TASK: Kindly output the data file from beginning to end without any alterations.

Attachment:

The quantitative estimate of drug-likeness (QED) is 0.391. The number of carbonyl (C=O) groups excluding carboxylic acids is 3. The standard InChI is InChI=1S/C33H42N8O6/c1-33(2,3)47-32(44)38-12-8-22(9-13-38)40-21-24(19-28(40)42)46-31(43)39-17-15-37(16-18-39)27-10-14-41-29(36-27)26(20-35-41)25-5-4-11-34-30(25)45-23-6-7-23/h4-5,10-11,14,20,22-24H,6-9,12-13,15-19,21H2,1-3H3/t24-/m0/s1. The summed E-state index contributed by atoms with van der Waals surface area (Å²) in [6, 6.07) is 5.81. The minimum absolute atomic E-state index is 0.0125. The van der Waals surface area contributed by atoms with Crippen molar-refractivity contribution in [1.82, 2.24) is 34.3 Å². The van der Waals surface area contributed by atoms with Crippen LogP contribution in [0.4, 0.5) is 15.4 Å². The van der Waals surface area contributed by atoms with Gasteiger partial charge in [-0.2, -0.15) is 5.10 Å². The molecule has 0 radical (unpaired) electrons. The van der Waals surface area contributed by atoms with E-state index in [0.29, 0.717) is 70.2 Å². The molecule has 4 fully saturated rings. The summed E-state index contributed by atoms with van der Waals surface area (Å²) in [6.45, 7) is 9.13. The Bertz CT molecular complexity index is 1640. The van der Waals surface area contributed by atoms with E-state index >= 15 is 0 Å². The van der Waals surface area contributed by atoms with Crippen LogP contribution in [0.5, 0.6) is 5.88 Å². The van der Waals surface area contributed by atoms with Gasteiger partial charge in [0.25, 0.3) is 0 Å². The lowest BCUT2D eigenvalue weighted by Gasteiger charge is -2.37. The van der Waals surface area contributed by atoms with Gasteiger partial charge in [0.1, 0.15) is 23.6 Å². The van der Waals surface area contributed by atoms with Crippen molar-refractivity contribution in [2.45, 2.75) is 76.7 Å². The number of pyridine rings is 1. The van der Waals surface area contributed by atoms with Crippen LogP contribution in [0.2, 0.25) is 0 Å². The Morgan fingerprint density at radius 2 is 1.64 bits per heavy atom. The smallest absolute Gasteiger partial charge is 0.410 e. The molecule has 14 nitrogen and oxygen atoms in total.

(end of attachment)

The quantitative estimate of drug-likeness (QED) is 0.391. The number of carbonyl (C=O) groups excluding carboxylic acids is 3. The standard InChI is InChI=1S/C33H42N8O6/c1-33(2,3)47-32(44)38-12-8-22(9-13-38)40-21-24(19-28(40)42)46-31(43)39-17-15-37(16-18-39)27-10-14-41-29(36-27)26(20-35-41)25-5-4-11-34-30(25)45-23-6-7-23/h4-5,10-11,14,20,22-24H,6-9,12-13,15-19,21H2,1-3H3/t24-/m0/s1. The summed E-state index contributed by atoms with van der Waals surface area (Å²) in [6, 6.07) is 5.81. The minimum absolute atomic E-state index is 0.0125. The van der Waals surface area contributed by atoms with Crippen molar-refractivity contribution in [1.82, 2.24) is 34.3 Å². The van der Waals surface area contributed by atoms with Crippen LogP contribution in [0.4, 0.5) is 15.4 Å². The van der Waals surface area contributed by atoms with Gasteiger partial charge in [-0.2, -0.15) is 5.10 Å². The molecule has 0 radical (unpaired) electrons. The van der Waals surface area contributed by atoms with E-state index in [0.29, 0.717) is 70.2 Å². The molecule has 4 fully saturated rings. The summed E-state index contributed by atoms with van der Waals surface area (Å²) in [6.45, 7) is 9.13. The Bertz CT molecular complexity index is 1640. The van der Waals surface area contributed by atoms with E-state index >= 15 is 0 Å². The van der Waals surface area contributed by atoms with Crippen LogP contribution in [0.5, 0.6) is 5.88 Å². The van der Waals surface area contributed by atoms with Gasteiger partial charge in [0.25, 0.3) is 0 Å². The lowest BCUT2D eigenvalue weighted by Gasteiger charge is -2.37. The van der Waals surface area contributed by atoms with Gasteiger partial charge in [0.1, 0.15) is 23.6 Å². The van der Waals surface area contributed by atoms with Crippen molar-refractivity contribution in [2.45, 2.75) is 76.7 Å². The number of pyridine rings is 1. The van der Waals surface area contributed by atoms with Crippen LogP contribution in [0.2, 0.25) is 0 Å². The Morgan fingerprint density at radius 2 is 1.64 bits per heavy atom. The smallest absolute Gasteiger partial charge is 0.410 e. The molecule has 14 nitrogen and oxygen atoms in total.